Gabbard responds to criticism for wearing BJP scarf: 'Somebody put something around my neck and snapped a picture'

Rep. Tulsi GabbardTulsi GabbardProgressives breathe sigh of relief after Afghan withdrawal Hillicon Valley: US has made progress on cyber but more needed, report says | Democrat urges changes for 'problematic' crypto language in infrastructure bill | Facebook may be forced to unwind Giphy acquisition YouTube rival Rumble strikes deals with Tulsi Gabbard, Glenn Greenwald MORE (D-Hawaii) is pushing back against criticism of her supposed support for India's nationalist Bharatiya Janata Party (BJP), telling a town hall audience that such attacks are prompted by religious bigotry.

At a New Hampshire town hall on Sunday, the 2020 candidate for president was questioned by an audience member about whether she had financially supported the BJP, which Gabbard denied, over a picture of her appearing next to BJP supporters while wearing a scarf with the party's logo.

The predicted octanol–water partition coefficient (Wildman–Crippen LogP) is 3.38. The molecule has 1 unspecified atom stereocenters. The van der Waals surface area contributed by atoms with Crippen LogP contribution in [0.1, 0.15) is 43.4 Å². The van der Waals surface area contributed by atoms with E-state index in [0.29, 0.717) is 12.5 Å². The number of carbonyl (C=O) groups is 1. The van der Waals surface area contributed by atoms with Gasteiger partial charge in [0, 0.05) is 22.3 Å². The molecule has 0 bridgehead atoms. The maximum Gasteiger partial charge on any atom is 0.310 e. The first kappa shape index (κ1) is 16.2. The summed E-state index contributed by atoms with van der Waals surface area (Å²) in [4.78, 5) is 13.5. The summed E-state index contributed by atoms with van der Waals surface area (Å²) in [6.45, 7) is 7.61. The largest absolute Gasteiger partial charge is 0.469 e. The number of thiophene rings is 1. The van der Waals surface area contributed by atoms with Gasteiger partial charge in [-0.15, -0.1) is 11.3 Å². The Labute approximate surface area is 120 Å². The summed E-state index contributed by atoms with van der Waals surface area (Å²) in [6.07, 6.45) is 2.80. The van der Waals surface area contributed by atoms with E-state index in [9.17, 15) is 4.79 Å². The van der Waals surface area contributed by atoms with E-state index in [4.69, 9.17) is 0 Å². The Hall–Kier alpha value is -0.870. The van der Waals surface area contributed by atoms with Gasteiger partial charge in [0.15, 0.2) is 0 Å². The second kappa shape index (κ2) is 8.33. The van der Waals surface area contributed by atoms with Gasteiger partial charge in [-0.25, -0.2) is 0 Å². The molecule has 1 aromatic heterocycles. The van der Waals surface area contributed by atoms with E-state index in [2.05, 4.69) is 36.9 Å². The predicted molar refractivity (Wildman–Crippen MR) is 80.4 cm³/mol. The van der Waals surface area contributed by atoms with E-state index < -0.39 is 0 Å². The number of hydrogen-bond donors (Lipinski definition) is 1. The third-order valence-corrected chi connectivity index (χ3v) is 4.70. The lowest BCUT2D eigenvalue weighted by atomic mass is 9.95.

"Sometimes, as we're standing ... people come up and they want to take a picture. Somebody put something around my neck and snapped a picture without my knowing what it was," she said.


"That's the reality of ... that's what happened in the picture," Gabbard continued, before adding, "Any implication or accusation or efforts to elicit some kind of suspicion about me or my motives can only be attributed to religious bigotry because I'm a practicing Hindu."

Gabbard has faced criticism in the past for attending events hosted by the Overseas Friends of the BJP over the pro-Hindu nationalist views of India's current ruling political party.

Gabbard, who has also taken heat for sitting down with Syrian President Bashar Assad, failed to qualify for December's Democratic primary debate and currently sits in the single digits in New Hampshire and other early voting states. Her criticism of establishment Democrats, particularly 2016 White House nominee Hillary ClintonHillary Diane Rodham ClintonHeller won't say if Biden won election Whitmer trailing GOP challenger by 6 points in Michigan governor race: poll GOP political operatives indicted over illegal campaign contribution from Russian national in 2016 MORE, has led some to fear that should could mount a third-party bid, a claim Gabbard has denied.